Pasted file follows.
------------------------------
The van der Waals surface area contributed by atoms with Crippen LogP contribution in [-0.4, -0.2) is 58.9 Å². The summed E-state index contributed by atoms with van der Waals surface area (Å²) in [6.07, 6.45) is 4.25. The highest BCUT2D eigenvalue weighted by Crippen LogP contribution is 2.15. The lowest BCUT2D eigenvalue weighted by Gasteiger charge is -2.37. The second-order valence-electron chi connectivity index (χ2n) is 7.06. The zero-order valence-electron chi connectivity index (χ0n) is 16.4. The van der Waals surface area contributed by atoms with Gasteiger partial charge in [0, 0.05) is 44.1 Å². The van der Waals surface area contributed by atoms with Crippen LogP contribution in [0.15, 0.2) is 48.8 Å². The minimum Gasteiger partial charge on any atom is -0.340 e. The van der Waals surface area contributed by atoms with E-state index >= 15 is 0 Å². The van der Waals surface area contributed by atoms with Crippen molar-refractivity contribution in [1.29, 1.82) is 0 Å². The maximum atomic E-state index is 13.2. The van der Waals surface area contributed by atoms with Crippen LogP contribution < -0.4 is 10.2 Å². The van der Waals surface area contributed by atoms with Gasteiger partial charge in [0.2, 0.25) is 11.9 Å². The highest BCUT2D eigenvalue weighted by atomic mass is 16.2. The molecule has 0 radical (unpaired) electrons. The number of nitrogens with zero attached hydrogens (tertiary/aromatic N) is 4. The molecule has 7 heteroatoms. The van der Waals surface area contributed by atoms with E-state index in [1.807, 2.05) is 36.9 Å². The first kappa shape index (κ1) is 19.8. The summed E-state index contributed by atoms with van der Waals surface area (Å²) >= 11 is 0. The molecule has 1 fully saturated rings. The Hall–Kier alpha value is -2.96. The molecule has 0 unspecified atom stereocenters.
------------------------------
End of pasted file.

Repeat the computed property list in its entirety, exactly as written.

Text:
The van der Waals surface area contributed by atoms with Crippen LogP contribution in [-0.4, -0.2) is 58.9 Å². The summed E-state index contributed by atoms with van der Waals surface area (Å²) in [6.07, 6.45) is 4.25. The highest BCUT2D eigenvalue weighted by Crippen LogP contribution is 2.15. The lowest BCUT2D eigenvalue weighted by Gasteiger charge is -2.37. The second-order valence-electron chi connectivity index (χ2n) is 7.06. The zero-order valence-electron chi connectivity index (χ0n) is 16.4. The van der Waals surface area contributed by atoms with Gasteiger partial charge in [0, 0.05) is 44.1 Å². The van der Waals surface area contributed by atoms with Crippen LogP contribution in [0.15, 0.2) is 48.8 Å². The minimum Gasteiger partial charge on any atom is -0.340 e. The van der Waals surface area contributed by atoms with E-state index >= 15 is 0 Å². The van der Waals surface area contributed by atoms with Crippen molar-refractivity contribution in [1.29, 1.82) is 0 Å². The maximum atomic E-state index is 13.2. The van der Waals surface area contributed by atoms with Crippen LogP contribution < -0.4 is 10.2 Å². The van der Waals surface area contributed by atoms with Gasteiger partial charge in [0.2, 0.25) is 11.9 Å². The highest BCUT2D eigenvalue weighted by atomic mass is 16.2. The molecule has 0 radical (unpaired) electrons. The number of nitrogens with zero attached hydrogens (tertiary/aromatic N) is 4. The molecule has 7 heteroatoms. The van der Waals surface area contributed by atoms with E-state index in [1.807, 2.05) is 36.9 Å². The first kappa shape index (κ1) is 19.8. The summed E-state index contributed by atoms with van der Waals surface area (Å²) >= 11 is 0. The molecule has 1 fully saturated rings. The Hall–Kier alpha value is -2.96. The molecule has 0 unspecified atom stereocenters.